Spending your hard-earned money on food and items like toilet paper is no fun! Luckily, there are easy ways to save your cash for more exciting things.
Sunday newspapers have coupon sections – if you use at least a few coupons, the savings exceed the cost of the newspaper – sometimes by a lot. If you buy popular name brand items, you will find coupons for up to a few bucks off and it’s definitely worth the time spent clipping. Plus, the print industry will benefit from the newspaper sales. Win-win.
You can also find grocery coupons inside magazines – usually women’s interest and food ones, like Good Housekeeping, Women’s Day, Real Simple and Cooking Light. So look for inserts and on ad pages. Often, coupons are toward the back of the magazine.
You can also find coupons at the actual store, usually right as you walk in on a rack or by the customer service desk. You can only use these coupons at that store. Go ahead, rip the ones you want out right there… just preferably not during your turn in line or in the middle of an aisle.
Membership Cards/Rewards Programs
Make sure you are signed up for any savings programs your store offers. Usually you sign up at a customer service desk or kiosk in the front of the store, or can sign up online. They usually provide you with a card to swipe each time you shop, or you may just need to provide your phone number (don’t worry, they won’t call you). Here’s a couple:
Safeway “Just For U” (free)
Costco – there is a $55 or $110 annual membership fee, but you save big if you buy a lot of groceries/household items and/or like to buy in bulk:
Check the weekly circular for sales and websites for special deals and coupons. Here’s a list of some area stores’ deal pages:
Berkeley Bowl Produce Specials
99 Ranch Market
Grocery Outlet (no SF locations, but surrounding bays have them)
Mollie Stone’s – Specials Coupons
Most grocery stores have stamp cards for sandwiches, the salad bar, and soup – sometimes coffee and other items, too. Usually if you buy 9, you get the 10th free. A big score, especially at higher end stores where these items can cost up to $10.
Check your smartphone’s app store by searching for a store name – these apps are usually free. You can also find apps to make shopping easier. Safeway lets you load all their weekly coupons and some bonus ones onto your card via their website or mobile app.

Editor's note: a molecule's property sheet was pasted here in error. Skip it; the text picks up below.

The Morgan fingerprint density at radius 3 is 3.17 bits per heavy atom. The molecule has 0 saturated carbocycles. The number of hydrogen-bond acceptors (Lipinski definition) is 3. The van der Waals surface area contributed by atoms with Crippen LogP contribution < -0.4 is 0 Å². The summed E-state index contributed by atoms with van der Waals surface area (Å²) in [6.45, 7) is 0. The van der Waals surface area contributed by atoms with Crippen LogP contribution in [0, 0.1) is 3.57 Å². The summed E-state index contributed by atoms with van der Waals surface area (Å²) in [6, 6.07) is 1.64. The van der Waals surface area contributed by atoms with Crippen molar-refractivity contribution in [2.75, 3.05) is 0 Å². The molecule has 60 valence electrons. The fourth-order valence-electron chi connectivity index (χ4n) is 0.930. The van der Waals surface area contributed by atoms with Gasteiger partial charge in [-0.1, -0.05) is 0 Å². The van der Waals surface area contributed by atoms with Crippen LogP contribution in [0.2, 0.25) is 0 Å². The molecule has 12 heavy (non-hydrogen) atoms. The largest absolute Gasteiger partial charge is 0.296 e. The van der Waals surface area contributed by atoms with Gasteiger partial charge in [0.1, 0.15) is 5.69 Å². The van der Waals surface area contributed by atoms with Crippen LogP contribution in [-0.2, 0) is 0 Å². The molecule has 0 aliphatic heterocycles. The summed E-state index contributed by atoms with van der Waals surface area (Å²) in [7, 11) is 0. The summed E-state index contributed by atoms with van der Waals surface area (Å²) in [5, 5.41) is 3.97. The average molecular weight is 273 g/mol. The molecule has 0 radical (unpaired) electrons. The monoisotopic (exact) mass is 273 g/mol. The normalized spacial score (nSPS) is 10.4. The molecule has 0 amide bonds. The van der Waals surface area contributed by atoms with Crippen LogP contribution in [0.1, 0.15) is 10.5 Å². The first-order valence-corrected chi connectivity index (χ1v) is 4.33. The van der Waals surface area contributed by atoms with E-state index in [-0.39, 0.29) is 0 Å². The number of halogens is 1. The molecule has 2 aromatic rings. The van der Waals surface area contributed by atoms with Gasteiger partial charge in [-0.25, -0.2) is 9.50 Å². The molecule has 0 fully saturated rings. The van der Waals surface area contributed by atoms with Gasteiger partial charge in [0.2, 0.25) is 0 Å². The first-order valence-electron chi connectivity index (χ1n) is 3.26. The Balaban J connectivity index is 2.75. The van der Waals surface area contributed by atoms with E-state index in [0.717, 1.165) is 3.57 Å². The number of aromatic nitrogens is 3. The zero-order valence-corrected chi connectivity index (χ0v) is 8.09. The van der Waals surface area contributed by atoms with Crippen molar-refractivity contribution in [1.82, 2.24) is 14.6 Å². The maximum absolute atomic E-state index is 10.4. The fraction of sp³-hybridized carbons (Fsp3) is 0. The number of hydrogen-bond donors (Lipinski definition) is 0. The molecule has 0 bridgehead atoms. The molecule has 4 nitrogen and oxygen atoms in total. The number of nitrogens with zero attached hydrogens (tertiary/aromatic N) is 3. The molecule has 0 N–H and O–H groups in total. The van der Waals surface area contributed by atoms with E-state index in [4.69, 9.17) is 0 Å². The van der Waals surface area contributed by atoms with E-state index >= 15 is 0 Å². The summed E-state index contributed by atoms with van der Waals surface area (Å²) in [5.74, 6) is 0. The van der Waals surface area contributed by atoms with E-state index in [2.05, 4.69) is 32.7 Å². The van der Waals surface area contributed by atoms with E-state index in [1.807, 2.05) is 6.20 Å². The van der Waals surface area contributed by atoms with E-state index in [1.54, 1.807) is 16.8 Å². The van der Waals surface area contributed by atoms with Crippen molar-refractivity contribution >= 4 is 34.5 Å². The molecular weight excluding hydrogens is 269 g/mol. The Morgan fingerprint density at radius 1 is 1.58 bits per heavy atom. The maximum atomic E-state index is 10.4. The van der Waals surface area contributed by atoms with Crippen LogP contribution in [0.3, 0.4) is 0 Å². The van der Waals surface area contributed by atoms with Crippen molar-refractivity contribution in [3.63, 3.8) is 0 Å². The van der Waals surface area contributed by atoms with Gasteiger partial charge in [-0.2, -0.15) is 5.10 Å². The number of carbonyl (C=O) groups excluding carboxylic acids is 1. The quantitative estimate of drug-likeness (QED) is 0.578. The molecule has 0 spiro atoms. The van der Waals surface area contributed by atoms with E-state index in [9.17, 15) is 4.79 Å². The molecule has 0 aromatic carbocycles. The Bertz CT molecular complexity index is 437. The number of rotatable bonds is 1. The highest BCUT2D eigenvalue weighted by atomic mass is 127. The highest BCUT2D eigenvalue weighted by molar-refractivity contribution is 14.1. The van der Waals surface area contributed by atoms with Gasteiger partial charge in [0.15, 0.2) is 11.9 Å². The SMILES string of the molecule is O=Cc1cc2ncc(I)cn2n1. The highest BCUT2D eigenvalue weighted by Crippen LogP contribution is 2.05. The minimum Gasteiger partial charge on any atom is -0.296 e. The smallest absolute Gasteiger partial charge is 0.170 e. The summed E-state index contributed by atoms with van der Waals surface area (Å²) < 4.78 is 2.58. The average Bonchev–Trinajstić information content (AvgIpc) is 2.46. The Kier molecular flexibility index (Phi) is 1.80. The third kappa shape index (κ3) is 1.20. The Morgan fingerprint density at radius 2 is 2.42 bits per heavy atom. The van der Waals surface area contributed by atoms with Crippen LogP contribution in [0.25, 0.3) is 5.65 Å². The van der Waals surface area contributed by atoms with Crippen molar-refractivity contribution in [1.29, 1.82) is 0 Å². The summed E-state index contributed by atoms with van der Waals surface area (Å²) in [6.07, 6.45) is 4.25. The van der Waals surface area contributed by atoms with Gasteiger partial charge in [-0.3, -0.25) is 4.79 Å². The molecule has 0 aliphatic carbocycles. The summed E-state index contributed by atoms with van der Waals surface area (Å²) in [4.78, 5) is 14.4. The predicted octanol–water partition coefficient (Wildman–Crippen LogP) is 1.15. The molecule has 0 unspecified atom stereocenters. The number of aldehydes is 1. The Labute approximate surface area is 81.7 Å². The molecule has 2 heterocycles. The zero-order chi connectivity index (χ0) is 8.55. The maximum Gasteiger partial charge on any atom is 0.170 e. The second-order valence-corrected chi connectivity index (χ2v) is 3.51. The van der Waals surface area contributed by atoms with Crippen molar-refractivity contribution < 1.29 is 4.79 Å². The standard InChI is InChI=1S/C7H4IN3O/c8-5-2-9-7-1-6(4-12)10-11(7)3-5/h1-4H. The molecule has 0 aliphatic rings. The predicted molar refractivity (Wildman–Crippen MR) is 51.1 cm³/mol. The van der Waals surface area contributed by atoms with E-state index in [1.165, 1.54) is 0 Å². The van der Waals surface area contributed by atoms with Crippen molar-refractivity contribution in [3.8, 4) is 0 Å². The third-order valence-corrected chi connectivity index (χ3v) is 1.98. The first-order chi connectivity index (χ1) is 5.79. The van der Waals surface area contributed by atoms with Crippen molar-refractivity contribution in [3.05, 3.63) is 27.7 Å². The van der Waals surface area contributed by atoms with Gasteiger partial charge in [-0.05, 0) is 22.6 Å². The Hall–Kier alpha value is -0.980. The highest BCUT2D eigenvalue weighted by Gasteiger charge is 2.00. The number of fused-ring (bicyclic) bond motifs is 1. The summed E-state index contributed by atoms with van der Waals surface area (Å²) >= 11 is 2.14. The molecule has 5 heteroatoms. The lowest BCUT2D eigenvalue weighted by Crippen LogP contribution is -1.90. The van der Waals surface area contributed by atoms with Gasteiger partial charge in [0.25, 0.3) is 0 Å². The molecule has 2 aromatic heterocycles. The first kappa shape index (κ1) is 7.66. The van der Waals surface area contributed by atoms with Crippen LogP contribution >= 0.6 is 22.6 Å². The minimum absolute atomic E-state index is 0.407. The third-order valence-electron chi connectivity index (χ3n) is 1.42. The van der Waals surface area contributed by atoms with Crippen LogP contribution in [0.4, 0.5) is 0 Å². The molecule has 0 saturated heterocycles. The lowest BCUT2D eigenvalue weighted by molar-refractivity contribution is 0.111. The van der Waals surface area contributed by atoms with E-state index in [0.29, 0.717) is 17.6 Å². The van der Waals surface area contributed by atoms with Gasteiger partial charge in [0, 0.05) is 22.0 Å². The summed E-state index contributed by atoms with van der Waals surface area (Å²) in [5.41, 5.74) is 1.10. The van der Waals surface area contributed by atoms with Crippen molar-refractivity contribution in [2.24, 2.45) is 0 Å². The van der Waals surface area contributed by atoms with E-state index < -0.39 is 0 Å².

No time or patience for in-store shopping? Sign up for a CSA box (community supported agriculture). Find one that delivers to your home or has a local pick-up spot near you. You’ll get a box full of locally grown/produced food (sometimes imported, too). It’s mostly produce (fruits and veggies), but many CSA programs include items like eggs, cheese, meat and bread.
My pick for the Bay Area is Full Circle. I get it once per week, pick my size box, can hold any weekly deliveries I want, and swap out items I don’t care for – all easily done online. It’s $25 a week+ of produce for me and my husband. I also shop their “Green Grocery,” which lets me add coffee, dried fruit, nuts, and produce not included as options for my box. They even have local chocolate, honey, and tofu! Hey, sometimes it’s just nice to wake up and have a box of food for the week literally at your front door.
So, what about the deals? When you sign up for emails from CSA programs like Full Circle, you’ll most likely receive a coupon for your first box – I got mine for 50% off. Others like Farm Fresh To You offer online coupons through services like Groupon, so check those for deals. You can also sign up in person at farmer’s markets, where you might get a discount for trying it. Most CSA services are commitment-free, so you can get it weekly, monthly, once and never again… your choice.
PS – if you want to try Full Circle, ask me for a referral and you get 25% off your first box. Email me at firstname.lastname@example.org